The newest member of the Iowa Board of Regents, who faces confirmation by the Iowa Senate, took an hour of vigorous questioning Monday from Democrats on the Senate Education Committee.
Dr. Michael Richards has been serving on the board in an interim capacity, replacing retiring Regent Mary Andringa.
Minority Democrats probed Richards’s views on conservative legislation under consideration in the GOP- controlled Senate, which would affect the universities.
Richards says he does not agree with a Republican proposal to allow students, staff, and faculty to come to campus armed.
“The safety officers are armed,” Richards said. “I think that’s working and I’d like to keep it that way.”
Richards said he opposes another GOP bill to eliminate tenure on campus. He said a Republican proposal to hire faculty based on political affiliation would be “virtually impossible.”
Another bill would ban research on fetal tissue at the University of Iowa.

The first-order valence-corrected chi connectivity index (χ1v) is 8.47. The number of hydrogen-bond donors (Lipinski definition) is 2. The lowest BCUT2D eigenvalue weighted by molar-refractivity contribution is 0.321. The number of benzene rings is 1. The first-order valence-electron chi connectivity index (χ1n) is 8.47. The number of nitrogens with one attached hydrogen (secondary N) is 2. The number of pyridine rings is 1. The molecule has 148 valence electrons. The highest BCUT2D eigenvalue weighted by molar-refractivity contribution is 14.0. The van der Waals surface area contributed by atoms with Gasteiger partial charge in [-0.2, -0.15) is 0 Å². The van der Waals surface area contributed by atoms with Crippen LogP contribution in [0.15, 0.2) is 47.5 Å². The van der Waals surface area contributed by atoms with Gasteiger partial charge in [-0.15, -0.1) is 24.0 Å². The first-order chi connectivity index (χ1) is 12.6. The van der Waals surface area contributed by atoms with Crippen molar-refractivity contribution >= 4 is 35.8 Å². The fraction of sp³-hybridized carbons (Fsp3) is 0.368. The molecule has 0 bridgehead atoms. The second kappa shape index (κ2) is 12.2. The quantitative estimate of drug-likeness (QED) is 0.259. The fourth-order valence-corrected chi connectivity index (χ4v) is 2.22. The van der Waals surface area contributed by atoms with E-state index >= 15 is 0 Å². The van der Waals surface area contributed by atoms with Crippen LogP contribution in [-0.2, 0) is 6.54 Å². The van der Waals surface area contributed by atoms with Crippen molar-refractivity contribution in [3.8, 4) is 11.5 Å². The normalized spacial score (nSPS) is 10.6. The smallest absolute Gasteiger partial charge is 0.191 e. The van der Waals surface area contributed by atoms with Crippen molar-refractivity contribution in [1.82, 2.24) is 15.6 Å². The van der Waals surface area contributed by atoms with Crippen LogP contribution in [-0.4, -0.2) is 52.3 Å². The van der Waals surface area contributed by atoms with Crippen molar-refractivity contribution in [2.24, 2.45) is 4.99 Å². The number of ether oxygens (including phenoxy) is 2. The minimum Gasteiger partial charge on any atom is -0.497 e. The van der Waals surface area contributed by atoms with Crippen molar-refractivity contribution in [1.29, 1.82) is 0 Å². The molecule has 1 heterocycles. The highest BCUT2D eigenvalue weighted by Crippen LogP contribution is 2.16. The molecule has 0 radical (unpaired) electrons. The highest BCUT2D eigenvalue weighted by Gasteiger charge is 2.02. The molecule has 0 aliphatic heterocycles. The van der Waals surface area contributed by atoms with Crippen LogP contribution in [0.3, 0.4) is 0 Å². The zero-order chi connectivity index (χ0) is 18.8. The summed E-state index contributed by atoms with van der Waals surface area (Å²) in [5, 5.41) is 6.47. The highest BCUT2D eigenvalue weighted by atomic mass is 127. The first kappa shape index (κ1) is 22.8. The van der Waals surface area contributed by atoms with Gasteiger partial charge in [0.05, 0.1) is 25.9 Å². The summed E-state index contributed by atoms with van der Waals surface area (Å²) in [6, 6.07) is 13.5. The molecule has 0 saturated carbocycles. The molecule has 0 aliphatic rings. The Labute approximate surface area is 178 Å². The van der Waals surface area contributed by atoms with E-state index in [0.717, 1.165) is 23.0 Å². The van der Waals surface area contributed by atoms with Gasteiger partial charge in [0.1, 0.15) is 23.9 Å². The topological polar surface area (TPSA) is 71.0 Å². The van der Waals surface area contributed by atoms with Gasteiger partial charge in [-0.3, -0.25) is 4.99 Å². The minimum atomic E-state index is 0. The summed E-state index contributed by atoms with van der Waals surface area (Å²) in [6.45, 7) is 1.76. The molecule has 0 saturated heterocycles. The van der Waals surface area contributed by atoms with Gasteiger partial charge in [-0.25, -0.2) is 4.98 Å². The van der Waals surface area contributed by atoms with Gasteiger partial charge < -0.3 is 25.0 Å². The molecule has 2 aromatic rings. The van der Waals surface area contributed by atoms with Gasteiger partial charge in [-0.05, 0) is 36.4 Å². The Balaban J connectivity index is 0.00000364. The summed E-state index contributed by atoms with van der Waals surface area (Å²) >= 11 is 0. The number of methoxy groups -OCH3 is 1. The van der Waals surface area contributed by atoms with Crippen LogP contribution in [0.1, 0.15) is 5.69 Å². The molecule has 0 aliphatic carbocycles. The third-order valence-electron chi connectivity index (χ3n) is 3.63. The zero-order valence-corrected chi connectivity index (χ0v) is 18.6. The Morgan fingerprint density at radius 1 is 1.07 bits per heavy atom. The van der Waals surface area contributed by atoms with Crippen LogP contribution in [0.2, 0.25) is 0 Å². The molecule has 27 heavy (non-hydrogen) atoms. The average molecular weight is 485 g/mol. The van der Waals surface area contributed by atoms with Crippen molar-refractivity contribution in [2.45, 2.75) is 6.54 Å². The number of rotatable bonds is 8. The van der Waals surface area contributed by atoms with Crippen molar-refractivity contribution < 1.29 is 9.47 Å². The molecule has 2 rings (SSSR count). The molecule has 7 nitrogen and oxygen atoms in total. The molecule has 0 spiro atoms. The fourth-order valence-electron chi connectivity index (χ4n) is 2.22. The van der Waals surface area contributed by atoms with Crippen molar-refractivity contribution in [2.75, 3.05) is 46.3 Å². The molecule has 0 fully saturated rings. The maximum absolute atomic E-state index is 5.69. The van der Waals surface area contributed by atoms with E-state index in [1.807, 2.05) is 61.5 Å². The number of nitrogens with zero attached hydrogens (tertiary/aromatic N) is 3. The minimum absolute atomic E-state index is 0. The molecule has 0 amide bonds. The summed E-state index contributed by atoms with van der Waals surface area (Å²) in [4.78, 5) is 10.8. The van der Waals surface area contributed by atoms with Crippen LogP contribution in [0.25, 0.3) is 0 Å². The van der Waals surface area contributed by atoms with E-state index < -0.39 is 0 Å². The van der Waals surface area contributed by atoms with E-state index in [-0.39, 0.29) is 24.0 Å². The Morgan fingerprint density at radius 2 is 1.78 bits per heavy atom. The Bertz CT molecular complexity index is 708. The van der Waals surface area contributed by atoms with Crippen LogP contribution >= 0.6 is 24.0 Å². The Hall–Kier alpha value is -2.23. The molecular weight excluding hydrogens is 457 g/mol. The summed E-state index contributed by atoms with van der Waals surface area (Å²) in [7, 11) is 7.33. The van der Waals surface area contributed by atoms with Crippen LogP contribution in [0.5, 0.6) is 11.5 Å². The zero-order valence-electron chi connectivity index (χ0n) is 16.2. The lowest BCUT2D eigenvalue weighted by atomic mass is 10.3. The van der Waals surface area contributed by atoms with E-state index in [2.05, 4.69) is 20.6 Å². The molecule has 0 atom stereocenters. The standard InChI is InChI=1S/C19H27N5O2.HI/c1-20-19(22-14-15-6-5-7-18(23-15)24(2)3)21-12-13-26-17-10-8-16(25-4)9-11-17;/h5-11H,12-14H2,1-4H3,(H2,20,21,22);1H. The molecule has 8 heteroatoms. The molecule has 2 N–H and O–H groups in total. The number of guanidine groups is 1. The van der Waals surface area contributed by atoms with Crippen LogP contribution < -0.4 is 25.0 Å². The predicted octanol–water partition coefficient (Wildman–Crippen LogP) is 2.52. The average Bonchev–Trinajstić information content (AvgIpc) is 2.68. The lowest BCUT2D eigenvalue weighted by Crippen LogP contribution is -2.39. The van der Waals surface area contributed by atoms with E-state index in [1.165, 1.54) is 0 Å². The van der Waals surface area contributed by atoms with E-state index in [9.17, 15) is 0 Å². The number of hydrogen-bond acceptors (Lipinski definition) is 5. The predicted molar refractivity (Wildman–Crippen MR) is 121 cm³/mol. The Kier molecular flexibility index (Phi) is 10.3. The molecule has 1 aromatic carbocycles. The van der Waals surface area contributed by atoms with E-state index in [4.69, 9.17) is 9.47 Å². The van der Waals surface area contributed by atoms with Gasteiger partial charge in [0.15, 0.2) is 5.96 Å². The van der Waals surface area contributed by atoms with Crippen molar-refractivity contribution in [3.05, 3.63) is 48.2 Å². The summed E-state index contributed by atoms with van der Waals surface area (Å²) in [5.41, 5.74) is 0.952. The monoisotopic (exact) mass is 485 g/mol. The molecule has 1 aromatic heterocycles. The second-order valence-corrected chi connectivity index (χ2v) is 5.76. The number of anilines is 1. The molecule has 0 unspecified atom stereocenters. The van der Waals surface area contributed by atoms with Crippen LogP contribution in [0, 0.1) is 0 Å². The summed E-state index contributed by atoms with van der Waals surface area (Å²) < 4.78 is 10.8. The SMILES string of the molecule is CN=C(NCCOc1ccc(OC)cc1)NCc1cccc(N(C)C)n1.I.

“As a practicing physician for 22 years, I support medical research,” Richards said.
Democrats questioned how vigorously Richards has fought for more funding for the universities during his interim appointment.
After the meeting Richards said he was surprised no one asked about ISU President Steven Leath’s private use of a university plane.
He downplayed the controversy.
“I think it was a learning process for everybody,” Richards said. “I don’t think there were any policies violated but I think we need to work on that a little bit,” Richards added.
The board did not sanction Leath after an audit questioned dozens of flights the president took on two university planes.
Richards praised the work of the Regents selection committee in choosing new UNI President Mark Nook.
“For whatever lacking there was in the prior search, I think this search process was exemplary,” Richards said.
Richards is referring to the controversial search for new University of Iowa President Bruce Harreld in 2015.
Richards is one of five Republicans on the board which has one Democrat and three independents.
He said he has no interest in leading the board after President Bruce Rastetter steps down when his term concludes at the end of April